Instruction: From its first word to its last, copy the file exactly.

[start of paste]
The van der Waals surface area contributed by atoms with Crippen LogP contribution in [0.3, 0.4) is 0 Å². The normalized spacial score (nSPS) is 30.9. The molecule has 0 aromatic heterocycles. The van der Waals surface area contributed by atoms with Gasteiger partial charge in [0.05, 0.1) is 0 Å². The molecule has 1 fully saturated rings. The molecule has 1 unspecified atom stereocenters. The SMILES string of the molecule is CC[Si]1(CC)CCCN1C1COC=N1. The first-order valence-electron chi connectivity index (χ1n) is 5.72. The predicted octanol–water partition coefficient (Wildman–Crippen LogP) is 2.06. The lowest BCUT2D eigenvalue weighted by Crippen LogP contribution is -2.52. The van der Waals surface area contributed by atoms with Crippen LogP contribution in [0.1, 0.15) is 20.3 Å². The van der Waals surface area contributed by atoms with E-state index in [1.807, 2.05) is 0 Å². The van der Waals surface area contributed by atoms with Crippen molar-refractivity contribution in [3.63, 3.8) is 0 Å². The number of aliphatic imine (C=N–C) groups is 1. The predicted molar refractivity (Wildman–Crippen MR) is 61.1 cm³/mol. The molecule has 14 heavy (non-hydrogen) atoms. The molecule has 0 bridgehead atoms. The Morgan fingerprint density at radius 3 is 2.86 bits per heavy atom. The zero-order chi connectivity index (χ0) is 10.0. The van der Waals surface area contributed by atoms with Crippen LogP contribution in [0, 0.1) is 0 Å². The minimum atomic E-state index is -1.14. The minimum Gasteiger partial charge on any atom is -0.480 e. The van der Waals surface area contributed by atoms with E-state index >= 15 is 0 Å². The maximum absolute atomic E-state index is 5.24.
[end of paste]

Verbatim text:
The van der Waals surface area contributed by atoms with Crippen LogP contribution in [0.3, 0.4) is 0 Å². The normalized spacial score (nSPS) is 30.9. The molecule has 0 aromatic heterocycles. The van der Waals surface area contributed by atoms with Gasteiger partial charge in [0.05, 0.1) is 0 Å². The molecule has 1 fully saturated rings. The molecule has 1 unspecified atom stereocenters. The SMILES string of the molecule is CC[Si]1(CC)CCCN1C1COC=N1. The first-order valence-electron chi connectivity index (χ1n) is 5.72. The predicted octanol–water partition coefficient (Wildman–Crippen LogP) is 2.06. The lowest BCUT2D eigenvalue weighted by Crippen LogP contribution is -2.52. The van der Waals surface area contributed by atoms with Crippen LogP contribution in [0.1, 0.15) is 20.3 Å². The van der Waals surface area contributed by atoms with E-state index in [1.807, 2.05) is 0 Å². The van der Waals surface area contributed by atoms with Crippen molar-refractivity contribution in [3.63, 3.8) is 0 Å². The number of aliphatic imine (C=N–C) groups is 1. The predicted molar refractivity (Wildman–Crippen MR) is 61.1 cm³/mol. The molecule has 14 heavy (non-hydrogen) atoms. The molecule has 0 bridgehead atoms. The Morgan fingerprint density at radius 3 is 2.86 bits per heavy atom. The zero-order chi connectivity index (χ0) is 10.0. The van der Waals surface area contributed by atoms with Crippen LogP contribution in [0, 0.1) is 0 Å². The minimum atomic E-state index is -1.14. The minimum Gasteiger partial charge on any atom is -0.480 e. The van der Waals surface area contributed by atoms with E-state index >= 15 is 0 Å². The maximum absolute atomic E-state index is 5.24.